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Job Search Age Discrimination and How to Avoid It

Four Tips to Avoid Age Discrimination in Your Job Search
Career Coach and Author Ford R. Myers Offers Practical Job Search Strategies
for Individuals Who Feel That Their Age is a Hindrance to Future Career Success

Haverford, PA (September 30, 2013) - Recent data show that the unemployment rate for those age 55-plus is approximately 5.0 percent - a fraction of the total U.S. unemployment rate which hovers at almost 7.5 percent. This statistic will no doubt come as a surprise to older job seekers who are still struggling to find work - especially as they vie for positions against younger, less experienced and lower paid workers.

Ford R. Myers, career coach, speaker and author of "Get The Job You Want, Even When No One's Hiring," (John Wiley & Sons, http://www.getthejobbook.com) finds that mature workers offer experience and skills that younger workers cannot offer employers. "Mature workers are more likely to stay put for longer than their younger counterparts, thus reducing turnover, which lowers the costs associated with hiring and training," says Myers.

Regardless of the benefits mature workers offer employers, many face age discrimination when searching for a new job. Myers suggests the following four practical strategies that can increase the chance of landing a great job at any age:

  1. Maintain a high level of energy and project real vitality. This allows you to take on challenging projects, keep up with the fast pace of business,and get things done efficiently. So make sure you exercise to stay fit,show-up early, move fast throughout the day, and work hard. Bring a sense of urgency to everything you do.
  2. Leverage technology skills. Employers are much more likely to hire mature workers who can demonstrate strong computer skills and possess a demonstrated comfort level with technology. If your technology skills arelacking, now is the time to get additional training.
  3. Pay extra attention to your personal image. First impressions count. Make a deliberate, consistent effort to present yourself in the best light. Now is the ideal time to take stock of your appearance, and adjust your "look" to be more current and stylish.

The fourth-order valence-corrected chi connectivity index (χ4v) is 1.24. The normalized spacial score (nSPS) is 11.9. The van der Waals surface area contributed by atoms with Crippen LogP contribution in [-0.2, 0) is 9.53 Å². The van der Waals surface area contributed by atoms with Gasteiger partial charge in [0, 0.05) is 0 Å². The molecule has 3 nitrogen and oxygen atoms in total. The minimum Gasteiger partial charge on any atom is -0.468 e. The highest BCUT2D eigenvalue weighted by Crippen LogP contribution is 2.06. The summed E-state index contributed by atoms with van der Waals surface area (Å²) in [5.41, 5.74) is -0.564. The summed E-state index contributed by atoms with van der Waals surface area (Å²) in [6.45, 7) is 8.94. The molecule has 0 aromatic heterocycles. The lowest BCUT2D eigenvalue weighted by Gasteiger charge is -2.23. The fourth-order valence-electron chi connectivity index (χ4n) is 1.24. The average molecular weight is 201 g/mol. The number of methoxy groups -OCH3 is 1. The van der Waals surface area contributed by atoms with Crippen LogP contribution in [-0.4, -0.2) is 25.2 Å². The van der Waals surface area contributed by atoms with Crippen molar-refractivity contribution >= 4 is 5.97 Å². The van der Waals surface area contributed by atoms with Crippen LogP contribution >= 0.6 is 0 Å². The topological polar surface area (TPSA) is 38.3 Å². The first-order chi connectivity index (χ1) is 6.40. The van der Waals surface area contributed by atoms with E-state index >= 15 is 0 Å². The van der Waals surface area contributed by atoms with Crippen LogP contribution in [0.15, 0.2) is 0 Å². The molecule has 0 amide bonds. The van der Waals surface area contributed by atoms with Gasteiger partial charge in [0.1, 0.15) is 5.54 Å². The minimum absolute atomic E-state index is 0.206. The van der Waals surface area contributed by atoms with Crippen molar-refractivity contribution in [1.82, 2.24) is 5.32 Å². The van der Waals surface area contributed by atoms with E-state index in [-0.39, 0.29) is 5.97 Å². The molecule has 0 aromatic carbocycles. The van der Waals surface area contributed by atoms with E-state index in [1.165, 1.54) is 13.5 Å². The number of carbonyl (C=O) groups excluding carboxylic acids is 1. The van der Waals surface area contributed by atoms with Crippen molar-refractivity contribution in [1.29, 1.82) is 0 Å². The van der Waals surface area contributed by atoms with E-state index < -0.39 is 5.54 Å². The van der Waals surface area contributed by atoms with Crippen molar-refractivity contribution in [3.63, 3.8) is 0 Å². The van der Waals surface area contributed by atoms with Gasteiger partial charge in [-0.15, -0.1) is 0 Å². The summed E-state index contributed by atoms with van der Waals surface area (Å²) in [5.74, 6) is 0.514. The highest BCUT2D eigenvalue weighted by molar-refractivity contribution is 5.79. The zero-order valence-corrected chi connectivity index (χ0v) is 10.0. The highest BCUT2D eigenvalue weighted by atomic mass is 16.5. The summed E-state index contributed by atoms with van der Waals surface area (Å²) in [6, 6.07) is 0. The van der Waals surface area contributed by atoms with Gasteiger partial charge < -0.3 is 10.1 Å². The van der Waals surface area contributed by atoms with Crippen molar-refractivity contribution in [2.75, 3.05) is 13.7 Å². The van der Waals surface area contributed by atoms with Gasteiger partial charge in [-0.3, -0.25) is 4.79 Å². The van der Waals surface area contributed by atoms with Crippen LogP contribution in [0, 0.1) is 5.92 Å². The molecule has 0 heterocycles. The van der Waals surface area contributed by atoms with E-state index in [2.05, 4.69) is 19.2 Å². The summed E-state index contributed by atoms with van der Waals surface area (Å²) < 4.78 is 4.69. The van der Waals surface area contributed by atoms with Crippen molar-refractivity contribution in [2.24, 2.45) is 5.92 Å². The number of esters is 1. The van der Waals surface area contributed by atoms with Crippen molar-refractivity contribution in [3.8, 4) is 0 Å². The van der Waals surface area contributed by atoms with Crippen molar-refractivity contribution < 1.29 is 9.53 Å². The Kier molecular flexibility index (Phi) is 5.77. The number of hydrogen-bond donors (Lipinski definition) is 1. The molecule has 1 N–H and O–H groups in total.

4. Pursue a temporary, part-time, or contract position. Volunteer, provide pro bono work, take on a consulting contract, or complete an internship or apprenticeship. This will show that you've been engaged and productive, even during periods of unemployment.

"You can't change your chronological age, so don't waste mental energy thinking about it. Older workers who understand that their maturity and expertise are assets are more likely to land the job they want in the long run," adds Myers.

For more information and other useful tips for achieving career success, visit http://www.getthejobbook.com.

© 2013, Career Potential, LLC. All Rights Reserved. Reprinted by permission of Ford R. Myers, a nationally-known Career Coach and author of "Get The Job You Want, Even When No One's Hiring." Download your free bonuses now at http://www.careerbookbonuses.com.

[ABOUT: Ford R. Myers is President of Career Potential, LLC. His firm helps clients take charge of their careers, create the work they love, and earn what they deserve! Ford has held senior consulting positions at three of the nation's largest career service firms. His articles and interviews have appeared in many national magazines and newspapers, and he has conducted presentations at numerous companies, associations and universities. In addition, Ford has been a frequent guest on television and radio programs across the country. He is author of Get The Job You Want, Even When No One's Hiring. More information is available at: http://www.getthejobbook.com and http://www.careerpotential.com.]

 

 

 

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